You don’t have to follow any AI diet perfectly to make a big impact, say our experts. A healthy body is built to handle the occasional onslaught of inflammation (like having a cupcake at a party); it’s the regular, consistent consumption (and overconsumption) of inflammatory foods like sugar and saturated fat that’s linked to serious disease, says Sonya Angelone, RDN, a spokesperson for the Academy of Nutrition and Dietetics. A 2012 study of nearly 2,000 people, for example, found that those who ate the most sweets over two years had significantly higher levels of interleukin-6 than people who ate more veggies, fruits, and whole grains.
That’s why it’s more important to eat an overall “super” diet rather than focus on individual superfoods, says Angelone. “If you’re regularly eating a bunch of doughnuts along with a bunch of anti-inflammatory veggies, you’re still harming your body,” adds Dr. Hyman. Follow these AI guidelines on most days:
1. Aim for half to two-thirds of your plate to be nonstarchy vegetables (think: greens of all kinds, mushrooms, summer squash, beets, cauliflower…the list goes on and on)—ideally at breakfast, too, says Dr. Hyman. They’re packed with gut-balancing fiber and powerful antioxidants.
2. Limit added sugar and sweet drinks. That includes fruit juices and natural sweeteners like honey, says Dr. Hyman. In a small 2005 study, people who were fed a high-sugar diet for 10 weeks had significantly elevated blood levels of haptoglobin—an inflammatory marker that in high concentrations is associated with diabetes, heart attack, stroke, and obesity— compared with controls.
3. Eat fish, especially fatty kinds like salmon, mackerel, herring, and anchovies. (Or take omega-3 supplements—at least 1,000 milligrams daily, says Dr. Hyman.)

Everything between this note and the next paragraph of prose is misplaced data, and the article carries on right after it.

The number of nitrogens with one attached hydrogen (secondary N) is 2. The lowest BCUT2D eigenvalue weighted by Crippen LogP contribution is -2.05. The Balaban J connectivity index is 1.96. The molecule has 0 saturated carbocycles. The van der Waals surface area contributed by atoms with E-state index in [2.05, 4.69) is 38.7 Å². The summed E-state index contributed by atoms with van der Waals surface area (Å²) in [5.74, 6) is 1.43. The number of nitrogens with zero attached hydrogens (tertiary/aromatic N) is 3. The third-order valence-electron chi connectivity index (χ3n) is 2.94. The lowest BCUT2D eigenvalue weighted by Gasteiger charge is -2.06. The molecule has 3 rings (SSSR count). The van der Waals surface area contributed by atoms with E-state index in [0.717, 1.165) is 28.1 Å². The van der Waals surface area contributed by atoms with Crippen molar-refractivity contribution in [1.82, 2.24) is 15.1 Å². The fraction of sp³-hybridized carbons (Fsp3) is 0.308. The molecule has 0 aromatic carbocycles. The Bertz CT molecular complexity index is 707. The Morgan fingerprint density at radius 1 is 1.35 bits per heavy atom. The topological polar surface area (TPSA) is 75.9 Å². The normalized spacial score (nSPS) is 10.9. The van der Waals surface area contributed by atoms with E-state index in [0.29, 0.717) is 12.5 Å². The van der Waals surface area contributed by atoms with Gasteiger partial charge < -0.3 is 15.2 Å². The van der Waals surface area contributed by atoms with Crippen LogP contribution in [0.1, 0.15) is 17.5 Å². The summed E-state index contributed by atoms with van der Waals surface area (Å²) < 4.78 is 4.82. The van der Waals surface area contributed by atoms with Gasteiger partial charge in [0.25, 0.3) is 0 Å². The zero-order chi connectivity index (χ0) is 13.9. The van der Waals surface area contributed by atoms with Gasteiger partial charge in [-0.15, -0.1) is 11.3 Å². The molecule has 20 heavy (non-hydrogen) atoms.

4. Nix white flour and limit other flour-based foods. Focus on whole, intact grains like quinoa, brown rice, and bulgur wheat instead of loading up on whole-grain crackers, breads, and tortillas. Even 100 percent whole-grain flour will cause a spike in blood sugar that exacerbates inflammation, especially for people with insulin resistance, metabolic syndrome (i.e., prediabetes), or diabetes, so use them moderately, says Sears.
5. Choose fats carefully. The most abundant saturated fats in our diet contain the same fatty acids as do fragments of the cell walls of many bacteria—no wonder your immune system sees a bacon cheeseburger as a threat! Limit saturated fats like butter and skip vegetable oils that are high in omega-6 fats, such as safflower and corn oils. Go for olive, avocado, or walnut oil instead. Our experts were split on sat-fat-rich coconut oil: Dr. Hyman is a fan, but Angelone notes that the American Heart Association recently released a report stating that it may be as harmful as animal fats.
“It might sound tough, but if you think about it, it’s exactly how your grandmother probably told you to eat!” says Sears. A diet endorsed by supermodels and your nana? Now that sounds like a plan.